WASHINGTON -- Demonstrating his social-media savvy, or at least the savvy of the White House social-media team, U.S. President Barack Obama took to the Internet for his first-ever Twitter-based "town hall" meeting.
At the carefully orchestrated event in front of a live audience at the White House on July 6, Obama answered 18 prescreened questions out of the nearly 170,000 submitted by users of the popular microblogging site -- but not before jumping behind a laptop and making self-proclaimed history.
"I am going to make history here as the first president to live tweet," he said.
Obama's message, which fit neatly within Twitter’s 140-character limit, asked Americans, "[I]n order to reduce the deficit, what costs would you cut and what investments would you keep[?]"
After signing the tweet "bo," the president admired his handiwork by saying: "How about that! Not bad."
Debt And Consequences
Obama's tweet would be his first and only during the live-streamed, hourlong event, with the president fielding questions -- mainly on jobs and the economy -- orally.
And it didn't take long for the president to come to a question on the impending deadline for raising the national debt ceiling.
If lawmakers do not meet the August 2 deadline to raise the limit on how much debt the country can hold beyond the current $14.3 trillion mark, the government will run out of its borrowing capacity and will have to begin withholding payments.
Obama's Democrats are locked in a battle with Republicans over just how to avoid a default and generated badly needed revenue.
Democrats favor increasing taxes on the country's wealthiest citizens, while Republicans favor massive spending cuts, including on social programs.
Obama said failure to reach agreement would have dire consequences.
"Potentially, the entire world's capital markets could decide, 'You know what, the full faith and credit of the United States doesn't mean anything.' And so our credit could be downgraded, interest rates could go drastically up, and it could cause a whole new spiral into a second recession or worse," he said.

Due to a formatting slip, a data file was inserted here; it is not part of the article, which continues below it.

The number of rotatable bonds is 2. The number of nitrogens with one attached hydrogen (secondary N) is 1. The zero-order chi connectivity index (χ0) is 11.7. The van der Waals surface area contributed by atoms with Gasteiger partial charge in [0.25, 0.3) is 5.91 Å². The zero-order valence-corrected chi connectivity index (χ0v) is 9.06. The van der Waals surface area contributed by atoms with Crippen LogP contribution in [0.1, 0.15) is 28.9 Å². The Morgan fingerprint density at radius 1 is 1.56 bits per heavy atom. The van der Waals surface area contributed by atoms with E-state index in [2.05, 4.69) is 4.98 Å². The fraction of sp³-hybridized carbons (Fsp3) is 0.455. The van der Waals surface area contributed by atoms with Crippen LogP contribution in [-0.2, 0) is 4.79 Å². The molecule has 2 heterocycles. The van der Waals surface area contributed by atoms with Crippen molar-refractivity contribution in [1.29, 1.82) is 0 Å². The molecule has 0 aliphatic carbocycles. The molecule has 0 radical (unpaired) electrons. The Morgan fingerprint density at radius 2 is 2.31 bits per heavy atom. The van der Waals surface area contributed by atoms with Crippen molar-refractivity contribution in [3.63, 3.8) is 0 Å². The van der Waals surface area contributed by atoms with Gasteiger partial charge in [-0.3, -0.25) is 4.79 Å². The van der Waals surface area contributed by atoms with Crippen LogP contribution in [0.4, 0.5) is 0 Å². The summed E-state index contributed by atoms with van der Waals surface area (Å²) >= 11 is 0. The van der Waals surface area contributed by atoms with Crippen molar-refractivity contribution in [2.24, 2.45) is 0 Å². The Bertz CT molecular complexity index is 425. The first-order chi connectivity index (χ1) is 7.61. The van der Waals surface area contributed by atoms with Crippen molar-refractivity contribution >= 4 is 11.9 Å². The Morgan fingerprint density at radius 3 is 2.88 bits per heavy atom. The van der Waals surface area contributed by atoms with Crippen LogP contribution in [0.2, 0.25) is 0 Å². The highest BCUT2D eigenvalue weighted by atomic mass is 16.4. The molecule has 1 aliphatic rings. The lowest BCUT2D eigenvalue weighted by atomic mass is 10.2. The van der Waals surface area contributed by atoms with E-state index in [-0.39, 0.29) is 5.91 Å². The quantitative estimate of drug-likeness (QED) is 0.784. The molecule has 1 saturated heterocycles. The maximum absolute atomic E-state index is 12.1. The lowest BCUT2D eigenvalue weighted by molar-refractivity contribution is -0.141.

Obama will host top Democrat and Republican lawmakers at the White House on July 7 for continued negotiations.
In response to other questions tweeted from around the country, the president defended his 2009 stimulus package of spending and investments as "the right thing to do," but conceded that he had underestimated the scope of the late-2000s recession.
One Twitter user not likely to be impressed by that response is House Speaker John Boehner (Republican-Ohio), who managed to have his own tweet delivered to the president.
"After embarking on a record spending binge that's left us deeper in debt, where are the jobs?" Boehner asked.
Obama, however, appeared to have technology on his side, as a Twitter glitch had produced an error in Boehner's message, prompting the president to joke, "First of all, John obviously needs to work on his typing skills."
He went on to call the question "slightly skewed," before pointing to recent job growth in the private sector.
Amid questions on topics ranging from education, to alternative energy, to the U.S. space program, one comment for Obama urged the government to "stop giving money to countries that waste it [like] Pakistan."
A number of U.S. lawmakers have also advocated curtailing or cutting the more than $1 billion in aid that Washington gives to Islamabad each year after former Al-Qaeda leader Osama bin Laden was found hiding near a top Pakistani military academy on May 2.
"Sometimes people have an exaggerated sense that we spend 25 percent of the federal budget on foreign aid. It's a tiny amount that has a big impact," Obama said.
"I think for America, to be a leader in the world, to have influence, to help stabilize countries and create opportunity for people so that [countries] don't breed terrorists or create huge refugee flows and so forth -- it's smart for us to make a very modest investment in foreign aid. It's a force multiplier and it's something that even in tough fiscal times America needs to continue to do," he said.
Social Media Skills
Touted by the administration as a sign that it is connecting to Americans in new ways, the Twitter event follows a presidential question-and-answer session held in April that was moderated by the social-networking giant Facebook. Obama has also previously answered questions submitted via YouTube.
The president's team of young technology whizzes first set the standard for his administration by overseeing a highly successful social-networking push during the 2008 presidential campaign.
At the conclusion of the July 6 event, Twitter users were quick to offer their reactions -- which were mixed.
Some described it as little more than a gimmick, while others shared their favorite quotes from the town hall with their online followers.
One user said that if the president wants to hear what's on Americans' minds, he should host more Twitter town halls -- 1,000 more.